REVIEW: Beatriz at Dinner

16 06 2017

The 2016 election was not just a political event. More than any one before it in the United States, the election was also a cultural event. Across Europe and other democracies, it’s long been considered normal to bring up politics in conversation. In America, however, politics rarely made their way into average dialogue. As a teacher once told me, the only safe topics of conversation with a stranger on an airplane were sports and the weather.

But now the spillover is unavoidable. We must talk about them. We can avoid it no longer. In Miguel Arteta’s “Beatriz at Dinner,” we get cinema’s first big movie about how those conversations will look – faux pas and all. (I specify “cinema” because television, with its shorter production schedule, struck while the iron was significantly hotter.)

The movie runs just 83 minutes but manages to cover a lot of ground as it leads up to the rupture of its titular character, Salma Hayek’s massage therapist and apparent “miracle worker.” After providing services for a long-standing client, Connie Britton’s well-meaning Cathy, Beatriz’s car breaks down in the driveway. Cathy, rather than shooing her off to wait with the help, invites her to dine with the family as her husband celebrates a big deal with business partners.

Well-intentioned though the offer from Cathy is, the wincing that ensues shows just how hollow her notion of cross-class communication stands at our current moment. John Lithgow’s unapologetic capitalist boor Doug Strutt makes the obvious cinematic mistake of mistaking Beatriz for a server and asks for another drink. (Of course, this has to happen.) But more than just casual racist biases emerge over the course of the evening. We see the pain of microaggressions against Beatriz as they roll casually off their tongues and jab into her dignity, many of which come courtesy of the younger married couple who we’d believe should “know better.” We observe the different feeling rules they maintain, both in terms of personal greetings as well as in the larger sense of who deserves sympathy and consideration.

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REVIEW: The Dinner

3 05 2017

I’ve racked my brain for days. Still, I cannot find a scenario in which the same person who masterfully threaded the seven-character Bob Dylan opus “I’m Not There” could also write something as clunky as “The Dinner.” Pardon this casual dismissal, but just … woooof.

Oren Moverman’s film is a cheap knockoff of “Carnage” – both Yasmina Reza’s play and Roman Polanski’s cinematic adaptation – as it gathers wealthy individuals to gnaw at each other over the sins of their children. That film wasn’t even anything to write home about, but it at least found a claustrophobic consistency and stuck to it. Moverman hacks away at any building tension between the two couples by frequently cutting away with flashbacks and expository scenes.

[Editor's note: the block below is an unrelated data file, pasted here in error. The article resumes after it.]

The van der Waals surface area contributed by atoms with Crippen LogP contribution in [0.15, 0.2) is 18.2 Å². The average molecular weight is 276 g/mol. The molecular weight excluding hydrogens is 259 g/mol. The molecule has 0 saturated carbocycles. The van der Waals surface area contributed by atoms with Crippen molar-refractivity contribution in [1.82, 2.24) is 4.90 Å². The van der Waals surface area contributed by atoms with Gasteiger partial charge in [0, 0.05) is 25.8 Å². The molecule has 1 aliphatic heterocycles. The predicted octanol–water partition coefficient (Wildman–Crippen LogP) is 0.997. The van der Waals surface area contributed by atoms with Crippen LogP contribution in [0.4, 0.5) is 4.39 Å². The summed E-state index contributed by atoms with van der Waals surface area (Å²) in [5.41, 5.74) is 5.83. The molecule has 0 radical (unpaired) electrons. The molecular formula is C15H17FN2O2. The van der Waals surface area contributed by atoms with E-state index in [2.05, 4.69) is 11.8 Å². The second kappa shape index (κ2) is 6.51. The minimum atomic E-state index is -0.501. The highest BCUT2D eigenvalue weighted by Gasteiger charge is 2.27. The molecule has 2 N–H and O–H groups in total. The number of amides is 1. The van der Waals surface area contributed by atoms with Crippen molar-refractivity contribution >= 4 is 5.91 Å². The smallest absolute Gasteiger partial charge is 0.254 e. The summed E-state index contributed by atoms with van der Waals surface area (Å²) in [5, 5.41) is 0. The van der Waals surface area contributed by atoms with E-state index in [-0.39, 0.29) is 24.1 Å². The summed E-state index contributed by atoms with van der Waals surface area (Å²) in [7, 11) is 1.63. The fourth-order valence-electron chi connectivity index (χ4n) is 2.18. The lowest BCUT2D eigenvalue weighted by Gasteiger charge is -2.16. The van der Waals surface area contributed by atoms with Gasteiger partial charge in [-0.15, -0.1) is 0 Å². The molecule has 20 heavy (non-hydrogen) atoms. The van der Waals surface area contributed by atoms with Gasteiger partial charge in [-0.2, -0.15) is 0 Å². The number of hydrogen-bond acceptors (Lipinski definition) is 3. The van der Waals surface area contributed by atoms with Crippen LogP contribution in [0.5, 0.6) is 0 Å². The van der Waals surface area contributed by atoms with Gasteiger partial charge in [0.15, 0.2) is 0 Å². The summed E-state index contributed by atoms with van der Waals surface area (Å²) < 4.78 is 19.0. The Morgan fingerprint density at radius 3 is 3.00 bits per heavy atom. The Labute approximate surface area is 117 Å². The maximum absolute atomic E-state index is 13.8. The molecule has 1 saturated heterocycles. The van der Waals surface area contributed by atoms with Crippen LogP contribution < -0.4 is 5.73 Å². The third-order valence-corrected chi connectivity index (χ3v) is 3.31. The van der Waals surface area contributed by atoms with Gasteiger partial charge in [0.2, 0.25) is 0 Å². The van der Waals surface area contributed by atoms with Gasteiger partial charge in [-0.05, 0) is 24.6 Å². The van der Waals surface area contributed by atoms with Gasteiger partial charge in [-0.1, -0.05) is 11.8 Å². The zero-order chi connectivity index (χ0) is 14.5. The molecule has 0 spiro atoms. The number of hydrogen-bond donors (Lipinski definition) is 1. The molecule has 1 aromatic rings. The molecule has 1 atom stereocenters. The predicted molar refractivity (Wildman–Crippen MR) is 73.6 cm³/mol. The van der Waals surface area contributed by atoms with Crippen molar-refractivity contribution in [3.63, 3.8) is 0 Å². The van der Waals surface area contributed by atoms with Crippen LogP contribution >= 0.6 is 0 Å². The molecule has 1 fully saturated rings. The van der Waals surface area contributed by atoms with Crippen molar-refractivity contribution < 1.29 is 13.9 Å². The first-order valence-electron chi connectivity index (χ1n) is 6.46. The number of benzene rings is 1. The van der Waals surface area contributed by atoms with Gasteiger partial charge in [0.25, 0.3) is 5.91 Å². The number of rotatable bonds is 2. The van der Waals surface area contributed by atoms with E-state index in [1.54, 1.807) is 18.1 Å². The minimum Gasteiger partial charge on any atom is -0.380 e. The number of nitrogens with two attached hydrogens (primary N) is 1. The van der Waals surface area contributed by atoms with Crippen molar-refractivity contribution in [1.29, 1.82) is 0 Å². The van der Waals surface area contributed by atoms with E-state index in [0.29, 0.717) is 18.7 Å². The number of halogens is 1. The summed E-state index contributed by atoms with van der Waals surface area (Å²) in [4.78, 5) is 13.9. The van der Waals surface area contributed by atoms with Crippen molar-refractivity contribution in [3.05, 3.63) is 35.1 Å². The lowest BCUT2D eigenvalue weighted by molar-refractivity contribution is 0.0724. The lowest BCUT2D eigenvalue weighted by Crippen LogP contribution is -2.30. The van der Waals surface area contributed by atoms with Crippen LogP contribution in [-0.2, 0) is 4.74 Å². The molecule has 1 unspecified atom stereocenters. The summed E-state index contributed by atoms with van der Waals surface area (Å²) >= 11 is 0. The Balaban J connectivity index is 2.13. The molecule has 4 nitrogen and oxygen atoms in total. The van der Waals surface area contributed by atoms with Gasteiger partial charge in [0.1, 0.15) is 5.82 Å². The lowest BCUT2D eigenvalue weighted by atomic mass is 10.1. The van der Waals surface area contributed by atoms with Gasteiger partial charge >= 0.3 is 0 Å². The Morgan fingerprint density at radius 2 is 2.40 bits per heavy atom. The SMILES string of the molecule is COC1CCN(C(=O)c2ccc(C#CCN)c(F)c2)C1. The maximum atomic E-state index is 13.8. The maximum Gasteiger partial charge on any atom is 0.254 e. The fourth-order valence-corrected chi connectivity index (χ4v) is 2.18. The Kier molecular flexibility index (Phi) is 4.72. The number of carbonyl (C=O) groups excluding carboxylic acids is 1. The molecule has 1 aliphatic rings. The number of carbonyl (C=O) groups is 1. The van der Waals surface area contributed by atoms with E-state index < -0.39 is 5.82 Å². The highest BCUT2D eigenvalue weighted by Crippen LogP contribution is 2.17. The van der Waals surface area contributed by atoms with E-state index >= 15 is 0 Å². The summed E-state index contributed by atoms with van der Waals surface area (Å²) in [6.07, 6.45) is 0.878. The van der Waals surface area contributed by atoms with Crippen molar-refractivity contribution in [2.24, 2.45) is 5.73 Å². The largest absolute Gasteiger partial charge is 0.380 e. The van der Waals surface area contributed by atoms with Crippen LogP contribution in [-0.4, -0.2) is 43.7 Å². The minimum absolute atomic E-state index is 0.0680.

Even when Moverman does center the action on the open loathing between a successful politician (Richard Gere) and his cynical brother (Steve Coogan), “The Dinner” falls flat. They don’t sound like people. They talk like characters. Every bloviating pontification reeks of unrealistic grandiloquence. I don’t buy that this manner of speaking is some kind of class marker, either. Moverman just cannot find the humanity in the people he puts on screen.

When evaluating films, director David Fincher says he operates on the following logic: “First I’m looking for the technical. Then the believable. Then the connection.” Moverman’s film never makes it past the first criterion. C-





REVIEW: Love & Friendship

28 05 2016

Love & FriendshipPeriod pieces, particularly ones set in Victorian-era England, are a well-documented displeasure of mine. Whit Stillman’s “Love & Friendship,” however, represents one such film that did not entirely rub me the wrong way. And for once in my fraught relationship with costume films, the pleasure derived scarcely at all from historicizing present issues.

Rather, the joys of watching “Love & Friendship” come from Stillman vividly placing his characters on spectrums which we still recognize. The throughline of acerbic verbal barbs from Kate Beckinsale’s Lady Susan to vicious celebrity subtweets seems quite prevalent, as does her constant scheming and manipulation follow logically to someone like a Regina George. The characters of Jane Austen, the author from whose novella the film derives, are not some kind of mummified specimens. Stillman finds them quite alive and relevant.

The majority of the action (of which there is copious amounts for a film lasting only 90 minutes) centers around the recently widowed Lady Susan as she plays virtually everyone in sight off of each other. The purpose, of course, is to maintain her own status and perpetuate it by finding a suitable match for her daughter. Many are aware that she is up to something, though few fully realize the extent to which she plays catty games in high society realms.

It can be a little taxing to keep up with the entire cast of characters, especially given that Stillman introduces them briskly with cut-aways to them standing motionless with a brief description of their role. Eventually, we can figure out who’s who, just as we can translate some of the old English vernacular. The work is mostly worth the hassle, although I find it somewhat ironic that such effort is required to access the pleasures of “Love & Friendship” which are mostly rather simple – the cutting remark, the wry observation, the genius social maneuver. B-2stars